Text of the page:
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Publication numberUS5164258 A
Publication typeGrant
Application numberUS 07/605,229
Publication dateNov 17, 1992
Filing dateOct 29, 1990
Priority dateOct 29, 1990
Fee statusPaid
Publication number07605229, 605229, US 5164258 A, US 5164258A, US-A-5164258, US5164258 A, US5164258A
InventorsMitsuzo Shida, Kazuyuki Watanabe, Kouichi Yamamoto
Original AssigneeMitsuzo Shida, Kazuyuki Watanabe, Kouichi Yamamoto
Export CitationBiBTeX, EndNote, RefMan
External Links: USPTO, USPTO Assignment, Espacenet
Multi-layered structure
US 5164258 A
Abstract
A multilayer structure is provided which has a core layer of a hygroscopic barrier material and inner and outer surface layers designed to facilitate the escape of moisture which becomes absorbed in the core layer during retort sterilization. The inner and outer surface layers include a polyolefin material which is either foamed or compounded with a filler in order to cause a substantial increase in the water vapor transmission rate of the polyolefin. Adhesive layers are present between the core layer and the inner and outer layers. Each of the inner and outer layers may include one or more individual film layers, depending on the requirements of the specific packaging application.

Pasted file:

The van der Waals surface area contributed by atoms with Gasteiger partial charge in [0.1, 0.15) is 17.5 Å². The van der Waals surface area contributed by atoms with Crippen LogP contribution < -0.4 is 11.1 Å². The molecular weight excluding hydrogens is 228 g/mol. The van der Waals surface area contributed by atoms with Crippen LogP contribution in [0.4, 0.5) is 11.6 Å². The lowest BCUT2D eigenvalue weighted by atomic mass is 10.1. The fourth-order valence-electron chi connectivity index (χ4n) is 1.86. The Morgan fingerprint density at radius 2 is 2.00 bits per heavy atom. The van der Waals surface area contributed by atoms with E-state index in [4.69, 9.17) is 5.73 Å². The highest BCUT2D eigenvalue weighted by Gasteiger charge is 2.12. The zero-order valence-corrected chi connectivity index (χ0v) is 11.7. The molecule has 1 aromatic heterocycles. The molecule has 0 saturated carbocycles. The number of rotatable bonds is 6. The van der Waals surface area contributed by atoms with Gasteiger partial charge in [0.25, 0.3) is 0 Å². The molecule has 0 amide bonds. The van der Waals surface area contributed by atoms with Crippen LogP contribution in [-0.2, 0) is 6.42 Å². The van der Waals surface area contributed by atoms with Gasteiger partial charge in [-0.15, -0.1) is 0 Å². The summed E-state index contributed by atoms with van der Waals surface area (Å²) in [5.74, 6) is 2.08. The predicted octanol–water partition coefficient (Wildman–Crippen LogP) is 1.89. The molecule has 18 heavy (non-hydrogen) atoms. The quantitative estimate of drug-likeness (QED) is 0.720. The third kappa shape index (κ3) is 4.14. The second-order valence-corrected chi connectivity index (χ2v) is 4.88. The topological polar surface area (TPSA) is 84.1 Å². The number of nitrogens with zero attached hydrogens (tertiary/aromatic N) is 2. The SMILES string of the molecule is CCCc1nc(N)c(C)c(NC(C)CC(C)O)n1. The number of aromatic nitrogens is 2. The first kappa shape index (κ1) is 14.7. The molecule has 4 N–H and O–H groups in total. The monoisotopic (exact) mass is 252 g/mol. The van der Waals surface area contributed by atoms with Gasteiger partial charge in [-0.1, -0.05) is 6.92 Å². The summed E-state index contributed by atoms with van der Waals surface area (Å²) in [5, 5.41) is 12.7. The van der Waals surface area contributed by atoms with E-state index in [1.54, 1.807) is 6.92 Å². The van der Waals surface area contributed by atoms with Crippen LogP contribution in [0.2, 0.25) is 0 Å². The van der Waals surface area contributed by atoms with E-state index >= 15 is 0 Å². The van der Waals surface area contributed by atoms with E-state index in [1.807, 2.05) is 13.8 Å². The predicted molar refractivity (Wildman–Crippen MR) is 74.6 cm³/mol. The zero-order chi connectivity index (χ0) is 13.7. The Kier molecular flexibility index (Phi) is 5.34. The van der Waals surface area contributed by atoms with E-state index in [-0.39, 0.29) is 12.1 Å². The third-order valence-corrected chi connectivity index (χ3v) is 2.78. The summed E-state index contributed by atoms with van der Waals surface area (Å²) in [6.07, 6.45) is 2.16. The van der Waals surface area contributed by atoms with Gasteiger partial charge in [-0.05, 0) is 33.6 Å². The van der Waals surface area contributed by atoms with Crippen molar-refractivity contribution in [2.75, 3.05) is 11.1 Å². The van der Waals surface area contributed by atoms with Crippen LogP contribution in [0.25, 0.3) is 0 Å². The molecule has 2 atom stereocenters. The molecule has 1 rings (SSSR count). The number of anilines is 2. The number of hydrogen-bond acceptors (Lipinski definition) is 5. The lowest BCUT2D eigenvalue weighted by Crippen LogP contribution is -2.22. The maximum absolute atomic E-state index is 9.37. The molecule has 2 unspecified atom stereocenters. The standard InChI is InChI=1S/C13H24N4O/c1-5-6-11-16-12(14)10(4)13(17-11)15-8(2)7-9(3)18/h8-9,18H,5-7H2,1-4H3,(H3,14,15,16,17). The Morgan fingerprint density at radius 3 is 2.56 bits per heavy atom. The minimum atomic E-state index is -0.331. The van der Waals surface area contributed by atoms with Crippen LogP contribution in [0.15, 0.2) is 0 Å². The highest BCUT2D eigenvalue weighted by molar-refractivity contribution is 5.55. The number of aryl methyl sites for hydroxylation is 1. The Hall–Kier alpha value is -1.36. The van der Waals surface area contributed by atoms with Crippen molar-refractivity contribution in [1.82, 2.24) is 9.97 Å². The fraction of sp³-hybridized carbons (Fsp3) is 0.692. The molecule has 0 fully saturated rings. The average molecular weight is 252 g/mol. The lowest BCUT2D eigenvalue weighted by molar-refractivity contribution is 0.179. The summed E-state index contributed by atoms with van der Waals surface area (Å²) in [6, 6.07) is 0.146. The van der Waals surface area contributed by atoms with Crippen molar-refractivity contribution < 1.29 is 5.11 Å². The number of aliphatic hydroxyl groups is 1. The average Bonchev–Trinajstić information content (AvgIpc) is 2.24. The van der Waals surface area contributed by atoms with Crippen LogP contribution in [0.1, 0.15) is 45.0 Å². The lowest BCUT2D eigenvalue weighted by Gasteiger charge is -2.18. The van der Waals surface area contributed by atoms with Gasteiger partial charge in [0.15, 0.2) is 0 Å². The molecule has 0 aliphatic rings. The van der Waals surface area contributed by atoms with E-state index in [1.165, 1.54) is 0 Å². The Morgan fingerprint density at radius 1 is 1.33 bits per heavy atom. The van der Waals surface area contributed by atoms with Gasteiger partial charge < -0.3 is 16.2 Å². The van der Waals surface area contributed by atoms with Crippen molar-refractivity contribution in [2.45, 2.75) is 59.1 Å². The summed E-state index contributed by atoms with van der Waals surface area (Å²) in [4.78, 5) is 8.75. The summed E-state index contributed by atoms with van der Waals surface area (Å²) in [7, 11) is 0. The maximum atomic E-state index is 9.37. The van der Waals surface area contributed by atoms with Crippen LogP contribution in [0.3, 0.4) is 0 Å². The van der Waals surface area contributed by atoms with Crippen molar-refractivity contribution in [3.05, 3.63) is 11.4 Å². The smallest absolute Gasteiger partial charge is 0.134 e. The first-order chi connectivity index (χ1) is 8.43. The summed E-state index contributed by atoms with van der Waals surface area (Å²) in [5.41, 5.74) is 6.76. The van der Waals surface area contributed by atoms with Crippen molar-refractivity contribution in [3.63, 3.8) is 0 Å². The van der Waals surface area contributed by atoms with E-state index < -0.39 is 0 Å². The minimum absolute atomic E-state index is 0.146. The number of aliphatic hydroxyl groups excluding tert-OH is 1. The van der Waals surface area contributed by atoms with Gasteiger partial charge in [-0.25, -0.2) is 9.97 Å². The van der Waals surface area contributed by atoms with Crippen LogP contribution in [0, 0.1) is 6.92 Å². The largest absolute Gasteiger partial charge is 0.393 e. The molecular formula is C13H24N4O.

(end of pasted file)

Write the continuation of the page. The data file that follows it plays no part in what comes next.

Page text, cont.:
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Claims(40)
We claim:
1. A multi-layered structure, comprising:
a core layer formed of a hygroscopic gas barrier material selected from the group consisting of saponified ethylene vinyl acetate polymers, saponified propylene vinyl acetate polymers, polyamides, and combinations thereof;
an outer layer on a first side of the core layer, comprising a polyolefin material; and
an inner layer on a second side of the core layer, comprising a polyolefin material;
wherein at least one of the inner and outer layers is water permeable and has a water vapor transmission rate of over 500 (gμm/m2. 24 hrs.) at a temperature of 37.8 C. and a relative humidity of 90%;